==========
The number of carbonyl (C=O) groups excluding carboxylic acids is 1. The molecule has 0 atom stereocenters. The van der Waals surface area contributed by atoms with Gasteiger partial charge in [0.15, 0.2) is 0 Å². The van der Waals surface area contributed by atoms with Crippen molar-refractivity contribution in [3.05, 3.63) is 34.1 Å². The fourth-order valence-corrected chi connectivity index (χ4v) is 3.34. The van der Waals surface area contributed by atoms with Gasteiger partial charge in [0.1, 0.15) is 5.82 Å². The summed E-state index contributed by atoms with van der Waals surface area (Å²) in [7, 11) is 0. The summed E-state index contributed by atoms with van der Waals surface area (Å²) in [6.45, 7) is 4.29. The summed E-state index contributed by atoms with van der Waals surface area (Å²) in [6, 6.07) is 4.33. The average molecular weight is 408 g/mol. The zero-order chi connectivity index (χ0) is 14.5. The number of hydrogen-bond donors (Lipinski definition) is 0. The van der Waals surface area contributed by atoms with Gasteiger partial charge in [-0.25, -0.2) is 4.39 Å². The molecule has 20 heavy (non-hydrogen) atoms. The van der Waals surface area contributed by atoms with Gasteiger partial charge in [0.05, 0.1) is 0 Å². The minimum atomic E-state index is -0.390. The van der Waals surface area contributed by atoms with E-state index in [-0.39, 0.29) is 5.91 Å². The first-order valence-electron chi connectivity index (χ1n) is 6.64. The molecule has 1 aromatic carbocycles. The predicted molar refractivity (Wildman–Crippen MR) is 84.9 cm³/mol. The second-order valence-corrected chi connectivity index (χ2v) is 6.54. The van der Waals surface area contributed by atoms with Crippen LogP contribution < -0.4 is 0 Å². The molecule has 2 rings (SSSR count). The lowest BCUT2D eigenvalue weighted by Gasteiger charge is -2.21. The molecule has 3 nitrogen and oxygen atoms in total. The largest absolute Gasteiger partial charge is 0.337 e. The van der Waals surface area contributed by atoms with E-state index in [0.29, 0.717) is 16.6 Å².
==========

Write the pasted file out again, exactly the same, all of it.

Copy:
The number of carbonyl (C=O) groups excluding carboxylic acids is 1. The molecule has 0 atom stereocenters. The van der Waals surface area contributed by atoms with Gasteiger partial charge in [0.15, 0.2) is 0 Å². The van der Waals surface area contributed by atoms with Crippen molar-refractivity contribution in [3.05, 3.63) is 34.1 Å². The fourth-order valence-corrected chi connectivity index (χ4v) is 3.34. The van der Waals surface area contributed by atoms with Gasteiger partial charge in [0.1, 0.15) is 5.82 Å². The summed E-state index contributed by atoms with van der Waals surface area (Å²) in [7, 11) is 0. The summed E-state index contributed by atoms with van der Waals surface area (Å²) in [6.45, 7) is 4.29. The summed E-state index contributed by atoms with van der Waals surface area (Å²) in [6, 6.07) is 4.33. The average molecular weight is 408 g/mol. The zero-order chi connectivity index (χ0) is 14.5. The number of hydrogen-bond donors (Lipinski definition) is 0. The van der Waals surface area contributed by atoms with Gasteiger partial charge in [-0.25, -0.2) is 4.39 Å². The molecule has 20 heavy (non-hydrogen) atoms. The van der Waals surface area contributed by atoms with Gasteiger partial charge in [0.05, 0.1) is 0 Å². The minimum atomic E-state index is -0.390. The van der Waals surface area contributed by atoms with E-state index in [-0.39, 0.29) is 5.91 Å². The first-order valence-electron chi connectivity index (χ1n) is 6.64. The molecule has 1 aromatic carbocycles. The predicted molar refractivity (Wildman–Crippen MR) is 84.9 cm³/mol. The second-order valence-corrected chi connectivity index (χ2v) is 6.54. The van der Waals surface area contributed by atoms with Crippen LogP contribution < -0.4 is 0 Å². The molecule has 2 rings (SSSR count). The lowest BCUT2D eigenvalue weighted by Gasteiger charge is -2.21. The molecule has 3 nitrogen and oxygen atoms in total. The largest absolute Gasteiger partial charge is 0.337 e. The van der Waals surface area contributed by atoms with E-state index in [0.29, 0.717) is 16.6 Å².